Why this camp encourages child-led play in nature

On a summer afternoon, you might find four-year-olds digging in the mud with sticks while six-year-olds toss stones into a creek and eight-year-olds climb trees or build a fort.

Welcome to the Into the Wild nature camp at WinSport’s Canada Olympic Park in Calgary, Alta., where unstructured, child-led, risky play is the name of the game. “Let your kids run wild with us,” the organization beckons in its program guide.

Into the Wild is a new week-long camp for kids ages three to eight, created by WinSport, a not-for-profit renowned for its athletic development and sports programming.

The origin story

The camp is a result of staff’s exploration of play and child development, which included attending the International Play Association Triennial World Conference.

“At the very youngest age groups, athlete development doesn’t really look a lot like sport,” says Chris Lane, program lead for WinSport’s nature camps. “It’s all about tinkering and play and self-discovery.”

This realization led WinSport to develop its own program for early childhood development, called Early Explorers. Staff then decided to implement the philosophy in its summer camps too.

Previously, they were called sport and adventure camps, and offered a broad range of activities in one-hour blocks: jumping on trampolines, playing mini golf, going on a treasure hunt, learning a new sport, such as luge, and learning physical literacy on a field.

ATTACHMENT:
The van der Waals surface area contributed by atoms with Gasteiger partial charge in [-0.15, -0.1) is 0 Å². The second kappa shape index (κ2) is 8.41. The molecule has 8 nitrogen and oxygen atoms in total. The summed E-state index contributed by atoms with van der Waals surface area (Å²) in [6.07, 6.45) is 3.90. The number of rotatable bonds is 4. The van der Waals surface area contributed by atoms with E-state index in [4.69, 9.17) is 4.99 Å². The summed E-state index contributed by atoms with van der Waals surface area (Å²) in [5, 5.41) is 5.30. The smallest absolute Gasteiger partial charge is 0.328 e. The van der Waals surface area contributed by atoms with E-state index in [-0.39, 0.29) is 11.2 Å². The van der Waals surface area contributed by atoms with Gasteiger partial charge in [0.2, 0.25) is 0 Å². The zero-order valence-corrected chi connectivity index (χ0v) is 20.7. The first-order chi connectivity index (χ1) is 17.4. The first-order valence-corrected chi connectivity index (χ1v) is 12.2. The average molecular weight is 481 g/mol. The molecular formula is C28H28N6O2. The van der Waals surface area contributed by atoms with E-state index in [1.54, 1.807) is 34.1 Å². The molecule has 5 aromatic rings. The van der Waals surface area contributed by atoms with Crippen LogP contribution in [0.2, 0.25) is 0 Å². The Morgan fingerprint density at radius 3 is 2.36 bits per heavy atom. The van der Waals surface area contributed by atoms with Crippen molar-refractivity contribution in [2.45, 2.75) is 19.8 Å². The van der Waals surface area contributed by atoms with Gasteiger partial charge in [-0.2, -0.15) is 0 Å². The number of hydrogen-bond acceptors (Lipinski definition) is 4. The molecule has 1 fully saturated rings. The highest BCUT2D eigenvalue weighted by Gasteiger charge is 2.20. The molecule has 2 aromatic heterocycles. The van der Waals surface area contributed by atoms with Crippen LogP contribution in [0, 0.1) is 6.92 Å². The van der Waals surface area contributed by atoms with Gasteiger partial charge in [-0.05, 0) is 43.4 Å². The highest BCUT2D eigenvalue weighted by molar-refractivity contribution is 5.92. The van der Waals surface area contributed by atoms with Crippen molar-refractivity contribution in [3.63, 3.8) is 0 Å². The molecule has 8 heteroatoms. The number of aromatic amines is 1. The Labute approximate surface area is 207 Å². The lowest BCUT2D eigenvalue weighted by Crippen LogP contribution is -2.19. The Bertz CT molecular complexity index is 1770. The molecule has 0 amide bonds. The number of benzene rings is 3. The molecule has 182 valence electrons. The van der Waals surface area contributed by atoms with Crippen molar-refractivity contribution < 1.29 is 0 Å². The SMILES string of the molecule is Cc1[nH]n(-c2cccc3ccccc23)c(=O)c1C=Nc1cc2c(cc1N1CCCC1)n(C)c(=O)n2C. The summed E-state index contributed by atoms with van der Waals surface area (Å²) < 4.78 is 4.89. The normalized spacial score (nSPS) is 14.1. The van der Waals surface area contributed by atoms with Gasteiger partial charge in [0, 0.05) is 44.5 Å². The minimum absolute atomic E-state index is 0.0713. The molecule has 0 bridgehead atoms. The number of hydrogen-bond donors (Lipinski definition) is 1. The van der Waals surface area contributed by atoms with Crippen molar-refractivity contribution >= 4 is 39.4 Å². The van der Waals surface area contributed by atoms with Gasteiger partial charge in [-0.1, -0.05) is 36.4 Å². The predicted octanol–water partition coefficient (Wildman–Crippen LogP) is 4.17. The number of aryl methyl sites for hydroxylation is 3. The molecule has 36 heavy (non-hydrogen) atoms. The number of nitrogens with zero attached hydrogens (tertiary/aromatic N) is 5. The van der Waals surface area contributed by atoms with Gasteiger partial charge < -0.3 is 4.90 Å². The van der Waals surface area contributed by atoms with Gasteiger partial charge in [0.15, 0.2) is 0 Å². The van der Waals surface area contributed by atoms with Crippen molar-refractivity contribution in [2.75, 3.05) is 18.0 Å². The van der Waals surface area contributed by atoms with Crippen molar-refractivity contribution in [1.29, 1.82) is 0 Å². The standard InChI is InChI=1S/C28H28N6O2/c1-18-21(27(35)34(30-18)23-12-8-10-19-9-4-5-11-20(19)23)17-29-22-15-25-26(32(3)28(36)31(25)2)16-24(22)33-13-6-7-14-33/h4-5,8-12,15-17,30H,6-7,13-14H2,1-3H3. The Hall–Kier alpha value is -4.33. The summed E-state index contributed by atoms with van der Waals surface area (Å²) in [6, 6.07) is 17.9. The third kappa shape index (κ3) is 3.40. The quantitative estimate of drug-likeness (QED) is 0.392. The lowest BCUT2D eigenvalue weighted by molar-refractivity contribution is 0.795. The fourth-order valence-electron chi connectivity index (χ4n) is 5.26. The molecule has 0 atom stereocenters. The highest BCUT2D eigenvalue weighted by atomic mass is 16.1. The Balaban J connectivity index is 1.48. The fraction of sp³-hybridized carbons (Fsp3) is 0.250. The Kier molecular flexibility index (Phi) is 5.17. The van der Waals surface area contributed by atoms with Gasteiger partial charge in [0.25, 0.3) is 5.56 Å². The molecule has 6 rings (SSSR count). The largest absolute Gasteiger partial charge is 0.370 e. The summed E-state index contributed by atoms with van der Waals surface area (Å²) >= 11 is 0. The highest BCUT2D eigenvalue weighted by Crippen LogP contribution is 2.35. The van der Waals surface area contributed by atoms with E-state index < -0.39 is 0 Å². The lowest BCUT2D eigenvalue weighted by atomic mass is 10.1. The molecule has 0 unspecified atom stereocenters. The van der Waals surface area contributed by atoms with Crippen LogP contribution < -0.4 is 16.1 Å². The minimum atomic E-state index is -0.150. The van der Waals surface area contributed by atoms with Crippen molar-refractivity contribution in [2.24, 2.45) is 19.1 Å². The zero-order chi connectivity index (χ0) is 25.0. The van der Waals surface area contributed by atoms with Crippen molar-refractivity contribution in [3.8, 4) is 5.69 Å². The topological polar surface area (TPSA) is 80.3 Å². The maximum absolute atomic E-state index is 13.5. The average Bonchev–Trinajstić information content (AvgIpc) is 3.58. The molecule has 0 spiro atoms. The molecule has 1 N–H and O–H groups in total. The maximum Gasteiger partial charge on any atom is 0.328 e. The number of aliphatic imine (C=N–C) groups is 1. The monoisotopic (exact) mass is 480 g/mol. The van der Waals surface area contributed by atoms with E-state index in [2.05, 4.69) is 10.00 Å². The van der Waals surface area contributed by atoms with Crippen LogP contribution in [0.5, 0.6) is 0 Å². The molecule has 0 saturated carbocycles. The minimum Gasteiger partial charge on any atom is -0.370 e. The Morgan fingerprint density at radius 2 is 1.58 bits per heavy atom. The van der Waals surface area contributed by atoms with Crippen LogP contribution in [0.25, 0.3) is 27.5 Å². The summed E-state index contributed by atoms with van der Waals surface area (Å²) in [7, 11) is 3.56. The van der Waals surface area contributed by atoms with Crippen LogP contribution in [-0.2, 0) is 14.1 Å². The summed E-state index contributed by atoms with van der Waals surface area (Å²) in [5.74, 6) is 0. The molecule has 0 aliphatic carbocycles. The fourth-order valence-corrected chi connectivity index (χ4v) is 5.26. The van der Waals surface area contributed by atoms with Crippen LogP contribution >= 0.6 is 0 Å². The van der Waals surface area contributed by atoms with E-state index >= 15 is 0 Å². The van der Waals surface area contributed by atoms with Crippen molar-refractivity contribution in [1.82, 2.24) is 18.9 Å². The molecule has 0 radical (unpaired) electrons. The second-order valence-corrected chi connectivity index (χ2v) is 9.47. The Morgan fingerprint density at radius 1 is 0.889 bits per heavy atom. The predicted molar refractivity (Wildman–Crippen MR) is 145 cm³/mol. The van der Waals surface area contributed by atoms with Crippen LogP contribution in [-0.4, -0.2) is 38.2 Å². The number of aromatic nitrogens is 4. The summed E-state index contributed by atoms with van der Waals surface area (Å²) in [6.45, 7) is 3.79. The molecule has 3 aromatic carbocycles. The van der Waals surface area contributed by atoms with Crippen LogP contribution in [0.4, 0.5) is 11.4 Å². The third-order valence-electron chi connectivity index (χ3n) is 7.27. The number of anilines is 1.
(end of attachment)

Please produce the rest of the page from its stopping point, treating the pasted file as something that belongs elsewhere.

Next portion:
In the nature camp, though, the play is unstructured. Rather than dedicating specific time to learning physical literacy, the concept is ingrained in all play kids do throughout the day, from running up and down hills to looking under rocks.

Spending time in nature has a multitude of benefits for children. It helps them develop mentally, physically, and socially, plus playing with different objects and textures encourages their creativity.

“So often at this young age, we’re fixated on what they’ve learned and what the outcomes are,” says Lane. “But at this age, the outcomes we don’t know. It’s all about what the child’s outcomes are… The play for them is so immediate and it’s really hard to qualify.”

Risky play is important too. In Lane’s eyes, on a very simple level, it’s about learning what’s fun and what’s not.

 “It’s like the challenge curve, where you really want to find that happy medium—it’s not something you’re nervous or anxious about, it’s not something that’s boring. It’s something that’s exciting.”

Building confidence in older children

WinSport also offers a camp called Call of the Wild for children ages nine to 15. The philosophy behind it? Hard skills teach soft skills. Kids learn to tie ropes, build a fire, navigate through the woods, build a shelter, and purify water.

“What we’ve seen is when individuals master skills, it really boosts self-esteem, it really demonstrates confidence,” says Lane. Doing this in the outdoors puts children in situations where they’re dealing with real challenges, like rain or cool weather.

“Being able to conquer the outdoors really develops some strong leadership skills through understanding what you’re capable of… One of the outcomes of this camp is more confident, more resilient children.”

The overarching goal of all of WinSport’s camps is simple: remove barriers to play.

“I really believe that we’ve forgotten how easy it is to get outside and play,” says Lane. “WinSport is taking the first step and saying, ‘Yeah, it’s this easy. We just have to do it.’”

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